I’m guessing that part of it is her nature, part of it might be making sure that you feel welcome, and part might be her own insecurity. I know that my MIL gets a bit nervous around me at holidays, because she’s gotten it into her head somehow that my parents are very sophisticated and elegant. My parents and in-laws don’t live near each other and don’t see each other often, but as my parents are good at throwing parties and like good food, wine, and nice things, I can see how she would have gotten that impression. It probably doesn’t help that they’re from a very WASP small town, whereas my parents are a biracial couple from a big suburb. What she hasn’t seen is my father sprawled out on the sofa in sweatpants eating chips out of the bag, or mom in her bathrobe the night before an event trying to rearrange the fridge to fit everything in, without having something fall on the foot of the next unlucky soul to pull the door handle (usually me, when I lived there).

So at Thanksgiving: “This probably isn’t as fancy as what you’re used to.” “I know this cranberry sauce probably isn’t as good as your mom makes it.” “I don’t know how your parents make the stuffing, ours is just very simple.” It’s not said with any malice, and I can’t imagine my MIL being malicious. So I just respond with things like “Are you kidding, this is great. And I didn’t have to watch the Lions lose on TV before hand, so it’s even better.” “The cranberry sauce looks wonderful. I’ll put it in the glass bowl so it looks pretty” or “Sage and onion? That’s what my mom always makes, too. I think we’d revolt otherwise.” I’m just trying to put her at ease. It’s not a big deal for me, it makes her feel better, and it’s only for a short time.


Haha, your MIL sounds exactly like my grandma. She fusses over everybody and if you let her think you’re hungry, you’ll gain about 20 lbs with every visit to her house. Everyone in the family is used to her and basically we just ignore her “niceness” but when my fiance first met her, he was pretty freaked out. I told him that she’s old, she’s lonely, and she wants to make sure you’re happy so you’ll come back again. All you have to do is politely decline food/drink/whatever if you don’t want it, no matter how many times she asks. Don’t let her bully you. If you don’t like her conversation topics, start a conversation with your own topic.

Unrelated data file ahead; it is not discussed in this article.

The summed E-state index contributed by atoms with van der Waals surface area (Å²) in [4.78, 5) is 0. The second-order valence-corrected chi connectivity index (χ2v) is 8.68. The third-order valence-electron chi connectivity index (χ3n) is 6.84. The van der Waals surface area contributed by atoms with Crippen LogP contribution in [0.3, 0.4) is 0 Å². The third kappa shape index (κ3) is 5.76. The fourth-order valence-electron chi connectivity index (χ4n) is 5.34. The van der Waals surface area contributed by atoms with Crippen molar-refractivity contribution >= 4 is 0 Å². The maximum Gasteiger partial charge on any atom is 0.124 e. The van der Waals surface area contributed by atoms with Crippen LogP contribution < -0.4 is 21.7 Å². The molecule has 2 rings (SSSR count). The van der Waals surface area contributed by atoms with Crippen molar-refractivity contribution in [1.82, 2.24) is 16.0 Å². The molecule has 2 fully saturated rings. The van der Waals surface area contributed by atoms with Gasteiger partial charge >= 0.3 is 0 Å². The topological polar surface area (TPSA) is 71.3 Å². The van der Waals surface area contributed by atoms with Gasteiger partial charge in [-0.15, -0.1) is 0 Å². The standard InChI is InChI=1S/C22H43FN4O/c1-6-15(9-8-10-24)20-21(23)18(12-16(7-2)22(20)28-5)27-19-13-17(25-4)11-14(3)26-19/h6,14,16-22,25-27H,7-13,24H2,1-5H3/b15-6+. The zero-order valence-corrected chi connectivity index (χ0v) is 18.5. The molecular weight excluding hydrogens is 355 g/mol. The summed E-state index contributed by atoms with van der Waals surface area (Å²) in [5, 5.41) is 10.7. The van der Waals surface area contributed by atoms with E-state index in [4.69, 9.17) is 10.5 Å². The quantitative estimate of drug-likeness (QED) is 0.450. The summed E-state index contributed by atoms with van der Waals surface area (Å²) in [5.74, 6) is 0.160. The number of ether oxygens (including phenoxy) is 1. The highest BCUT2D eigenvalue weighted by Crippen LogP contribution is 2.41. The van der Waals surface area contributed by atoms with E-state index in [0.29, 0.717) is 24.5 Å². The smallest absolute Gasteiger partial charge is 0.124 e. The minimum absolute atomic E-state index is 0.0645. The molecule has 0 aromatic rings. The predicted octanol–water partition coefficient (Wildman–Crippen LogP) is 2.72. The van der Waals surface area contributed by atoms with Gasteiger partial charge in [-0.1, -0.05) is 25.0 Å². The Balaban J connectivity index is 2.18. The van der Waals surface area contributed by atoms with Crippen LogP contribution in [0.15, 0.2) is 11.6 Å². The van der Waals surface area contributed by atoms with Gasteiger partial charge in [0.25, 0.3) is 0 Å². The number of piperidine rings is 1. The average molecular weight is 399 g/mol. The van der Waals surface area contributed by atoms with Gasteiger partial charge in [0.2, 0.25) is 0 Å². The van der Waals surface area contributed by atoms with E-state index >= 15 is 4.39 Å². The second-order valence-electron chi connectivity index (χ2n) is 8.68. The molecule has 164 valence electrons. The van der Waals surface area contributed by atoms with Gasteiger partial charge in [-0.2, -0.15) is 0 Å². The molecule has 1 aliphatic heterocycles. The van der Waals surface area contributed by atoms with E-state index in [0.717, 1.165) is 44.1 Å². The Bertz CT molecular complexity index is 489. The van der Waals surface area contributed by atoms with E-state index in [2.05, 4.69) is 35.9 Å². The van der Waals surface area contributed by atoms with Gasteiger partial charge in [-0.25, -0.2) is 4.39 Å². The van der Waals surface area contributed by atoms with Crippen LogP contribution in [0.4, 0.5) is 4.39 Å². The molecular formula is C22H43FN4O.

Have your wife talk to her if it really bothers you, but were I in your position, I would just politely accept or declilne as the case may be and be thankful she’s still alive so your kids can know and love their grandma.


This reminds me of the CS Lewis quote from Screwtape Letters.

“She is the kind of person who lives for others. You can tell who they are by their hunted expression.”

There are lots of people out there, women in our culture in particular, who hold sway over others by giving.

Two can play at that game. Think of how another woman like your MIL would react to being called to a duel at the giving game. She would swoop into that kitchen and insist on helping. It would be a Minnesota-Nice-Showdown, smiles and helping hands to the death. The competitiveness of these ladies, which many of them would die before admitting, is almost comical. So no, you do not need to feel bad that you resent being out-gunned in the nice game. Chances are, though, that you are way out of your league.

The classic male reaction to the game is to act totally oblivious to it…another passive-agressive defense to a passive-agressive offense. “Oh, no, I’m just no good at conversation like you are. I’ll go out and see if there’s some job in the garage I can tackle.” or “You know, I haven’t talked to FIL for awhile…I’d better go see what he is up to.” Heaven knows, FIL will have some place staked out to hide from her while she’s cooking, which is just where he headed the minute you hit the door.

And so on. You get the picture. It is unlikely you are going to change your MIL. She is toxically nice, because really nice people do not hold other people hostages by their “nice” behavior. Humble people do not annoy by their supposed humilty. Trying to change her would be difficult to do without being unkind. A difficult errand like that is not your job. You can have your wife go to bat on your behalf, if you two would like, but otherwise, cope as best as you can and don’t apologize for finding it trying. To her, act as if it were no trial at all. To others, you can tip your hand. It is OK. They know. They suffer, too.

By the way, though, there are worse things than a MIL who forces you to say “thank you” 250 times a visit. So while you’re offering up your suffering, give a little thanks that the cross wasn’t heavier than it is. This is a toxicity, but if you give yourself permission to see it as such, it is one that a little compassion can let you have a certain affection for.